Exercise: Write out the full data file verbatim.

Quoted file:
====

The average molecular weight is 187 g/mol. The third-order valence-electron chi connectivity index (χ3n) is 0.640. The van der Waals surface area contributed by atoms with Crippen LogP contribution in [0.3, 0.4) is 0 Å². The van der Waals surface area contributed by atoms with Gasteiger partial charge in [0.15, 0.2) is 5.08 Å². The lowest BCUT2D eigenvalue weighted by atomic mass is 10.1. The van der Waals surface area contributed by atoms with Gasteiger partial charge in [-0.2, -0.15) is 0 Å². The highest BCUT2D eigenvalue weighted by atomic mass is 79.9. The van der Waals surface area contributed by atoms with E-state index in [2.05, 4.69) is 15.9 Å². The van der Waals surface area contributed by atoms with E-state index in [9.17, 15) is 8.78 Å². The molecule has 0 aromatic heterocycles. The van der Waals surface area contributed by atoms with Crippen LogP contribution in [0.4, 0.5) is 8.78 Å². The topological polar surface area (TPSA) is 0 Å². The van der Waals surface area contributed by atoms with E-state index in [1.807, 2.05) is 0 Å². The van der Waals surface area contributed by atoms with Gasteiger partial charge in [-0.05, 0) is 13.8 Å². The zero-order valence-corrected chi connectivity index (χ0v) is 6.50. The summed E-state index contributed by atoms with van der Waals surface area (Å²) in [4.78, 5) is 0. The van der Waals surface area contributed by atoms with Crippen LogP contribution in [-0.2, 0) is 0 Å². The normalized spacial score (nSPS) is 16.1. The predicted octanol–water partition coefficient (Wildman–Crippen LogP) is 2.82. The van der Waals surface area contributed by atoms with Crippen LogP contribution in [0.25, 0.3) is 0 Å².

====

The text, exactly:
The average molecular weight is 187 g/mol. The third-order valence-electron chi connectivity index (χ3n) is 0.640. The van der Waals surface area contributed by atoms with Crippen LogP contribution in [0.3, 0.4) is 0 Å². The van der Waals surface area contributed by atoms with Gasteiger partial charge in [0.15, 0.2) is 5.08 Å². The lowest BCUT2D eigenvalue weighted by atomic mass is 10.1. The van der Waals surface area contributed by atoms with Gasteiger partial charge in [-0.2, -0.15) is 0 Å². The highest BCUT2D eigenvalue weighted by atomic mass is 79.9. The van der Waals surface area contributed by atoms with E-state index in [2.05, 4.69) is 15.9 Å². The van der Waals surface area contributed by atoms with E-state index in [9.17, 15) is 8.78 Å². The molecule has 0 aromatic heterocycles. The van der Waals surface area contributed by atoms with Crippen LogP contribution in [0.4, 0.5) is 8.78 Å². The topological polar surface area (TPSA) is 0 Å². The van der Waals surface area contributed by atoms with E-state index in [1.807, 2.05) is 0 Å². The van der Waals surface area contributed by atoms with Gasteiger partial charge in [-0.05, 0) is 13.8 Å². The zero-order valence-corrected chi connectivity index (χ0v) is 6.50. The summed E-state index contributed by atoms with van der Waals surface area (Å²) in [4.78, 5) is 0. The van der Waals surface area contributed by atoms with Crippen LogP contribution in [-0.2, 0) is 0 Å². The normalized spacial score (nSPS) is 16.1. The predicted octanol–water partition coefficient (Wildman–Crippen LogP) is 2.82. The van der Waals surface area contributed by atoms with Crippen LogP contribution in [0.25, 0.3) is 0 Å².